January 2018

Towers of the twin warlocks

A 2-person board game made during a 24 hour game jam hosted by Forsbergs Skola.

The game pitches two players against each other to build rooms and use spells to construct the best tower, determining who’s the most powerful warlock of the lands.

The game revolves around the players trying to build a tall tower as quickly as possible but at the same time filling the tower with valuable rooms. Once one tower is tall enough the game ends end the score is calculated.

This game was designed and prototyped with Niklas Wistedt (Instagram) who also did all the amazing art.


The idea that started the concept development came out of some quick back and forth discussions about how a game about building towers that would fall over would work. We started putting down bits and pieces of how a system would work. Using a whiteboard, that we placed on a table, we quickly outlined a basic setup and sketched out the steps of a turn and a round.

The economics and resources of the game grew out of us talking ourselves through a game in our heads. Imagining the turns and steps and what we would need.


From the outset we had agreed that we wanted to make a game that gave you a lot of options and you had to choose one, not being allowed to do more. We wanted the choice to be hard but not so hard that it felt like you would lose the whole game if you made one wrong decision.

The turn looks like this:
  1. Collect or Buy.
  2. Build a room. (optional)
  3. Play or Draw an action card. (optional)

We ended up with a turn sequence that had you choose either to collect gold (the currency) or buy tiles (the stuff that could earn you points). Essentially making you plan several steps ahead.

The second phase of the turn was build. Each turn you can build one room on a floor that has enough space for that room. There was no cap on how many tiles (that make out the rooms) that could be bought, but you could only build one room. That forced the player to, in a way, show their hand to the other player as the purchase gave the opponent an idea of what you where planing.

The third step was to optionally play an action card. The action card either effected a tower or the whole board. Setting the action card phase last presented the player with an additional element of having to plan ahead, as some of the actions that where positive for the whole board benefited the opponent first. All in all it made for an interesting turn that is pretty quick to play through but gives the player enough options to strategies and plan ahead.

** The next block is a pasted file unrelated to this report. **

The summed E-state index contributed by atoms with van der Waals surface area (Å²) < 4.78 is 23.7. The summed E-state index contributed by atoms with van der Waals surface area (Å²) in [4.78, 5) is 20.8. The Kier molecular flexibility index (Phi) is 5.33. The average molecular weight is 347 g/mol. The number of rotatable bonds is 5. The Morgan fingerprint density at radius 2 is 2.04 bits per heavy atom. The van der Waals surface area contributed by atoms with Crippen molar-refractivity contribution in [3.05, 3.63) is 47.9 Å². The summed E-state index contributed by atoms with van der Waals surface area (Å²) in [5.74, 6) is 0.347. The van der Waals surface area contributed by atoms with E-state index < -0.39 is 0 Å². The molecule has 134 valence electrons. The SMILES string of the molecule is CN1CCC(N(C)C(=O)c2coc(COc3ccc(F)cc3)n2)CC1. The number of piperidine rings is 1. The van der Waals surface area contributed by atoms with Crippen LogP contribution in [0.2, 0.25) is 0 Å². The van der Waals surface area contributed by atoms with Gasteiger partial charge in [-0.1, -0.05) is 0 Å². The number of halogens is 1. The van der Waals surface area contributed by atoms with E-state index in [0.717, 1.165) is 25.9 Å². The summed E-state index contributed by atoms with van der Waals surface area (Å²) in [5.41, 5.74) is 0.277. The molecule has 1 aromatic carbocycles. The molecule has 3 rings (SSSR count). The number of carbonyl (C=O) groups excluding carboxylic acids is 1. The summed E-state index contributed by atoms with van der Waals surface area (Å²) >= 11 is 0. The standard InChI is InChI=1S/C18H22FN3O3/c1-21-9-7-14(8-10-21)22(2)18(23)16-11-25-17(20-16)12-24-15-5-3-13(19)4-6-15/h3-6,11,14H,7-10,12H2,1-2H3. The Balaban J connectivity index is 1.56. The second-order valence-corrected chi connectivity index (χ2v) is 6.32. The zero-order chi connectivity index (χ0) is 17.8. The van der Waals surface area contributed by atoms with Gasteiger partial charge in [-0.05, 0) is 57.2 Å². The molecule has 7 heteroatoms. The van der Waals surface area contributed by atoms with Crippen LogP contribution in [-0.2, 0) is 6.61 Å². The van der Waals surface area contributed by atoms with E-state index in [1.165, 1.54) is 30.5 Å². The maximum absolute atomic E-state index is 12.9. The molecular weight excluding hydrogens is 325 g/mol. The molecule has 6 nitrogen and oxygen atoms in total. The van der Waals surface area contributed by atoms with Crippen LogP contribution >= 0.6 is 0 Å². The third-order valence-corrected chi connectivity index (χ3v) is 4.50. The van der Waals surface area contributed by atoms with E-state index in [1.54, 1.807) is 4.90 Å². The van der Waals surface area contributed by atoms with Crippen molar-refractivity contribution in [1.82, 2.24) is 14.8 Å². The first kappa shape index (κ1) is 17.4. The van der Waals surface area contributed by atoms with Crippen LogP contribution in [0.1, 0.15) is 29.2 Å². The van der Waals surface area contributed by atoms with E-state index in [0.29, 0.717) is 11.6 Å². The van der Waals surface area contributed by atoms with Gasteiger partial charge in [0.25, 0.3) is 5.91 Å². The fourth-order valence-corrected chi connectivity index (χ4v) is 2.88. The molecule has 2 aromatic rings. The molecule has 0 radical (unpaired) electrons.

One more interesting rule we implemented was


During the first iterations we had made all the room tiles that could fit on 2 or 3 A4 papers and just played with them all. After three or four games we narrowed down the number of cards and removed some of the larger room tiles. This made the game faster and more balanced.

During the first day of play testing we experimented with a dice roll to see if the game ends after certain criteria was met. We always felt that it took more from the experience than in gave us. During the second day we incorporated a fixed end-of-game state. Once enough floors had been placed on the board the game ends automatically. This gave the player one more value to game against. During some parts of the game the player will want to speed up the progression and at some parts of the game they will want to slow down. Both players will of course not always share the same idea which will lead to interesting tactics and manoeuvres.

The economy was linear in the beginning. Each time you collected gold you where given one gold, we always wanted to economy to be small and give the players the feeling that they had to invest wisely. But the linear model was very harsh. At first we added action cards that gave the player gold. That worked fine, but it was not enough and still relying a lot on chance. After a lot of play testing we settled on an solution that gave the player more gold as the progress bar advanced. In short making gold more available in the late game. This gave the game a good balance and gave an added benefit of changing the perceived value of some of the action cards during one game. As an example, the action card that gave you one gold would double your income during the first turn but only add 25% during one of the last turns or looking at it the other way, removing all of the gold in a players chest could hurt a lot in the beginning but that lose could be made up with just one turn in the late game. All in all it added both a sense of speed and made the different stages of the game play slightly different.


We went through one whiteboard/sketch and two sets of physical prototypes during the weekend. The first paper version was made entirely out of paper, once we felt that the system worked we upgraded the tiles to cardboard and printed the action cards in a printer, that allowed us to write the rules for the cards on them and allowed us to have an easier time introducing the game to innocent outsiders.


We have played something like 15 games with the “final” prototype with 8 people and it feels like the core mechanics work.

We will now do some more play testing, go over the artwork and tweak some of the minor mechanics and cards. Then we will decide on the next steps. I will also aim at uploading a let's play type of video as soon as I can.

If you want to test the game, reach out to me on twitter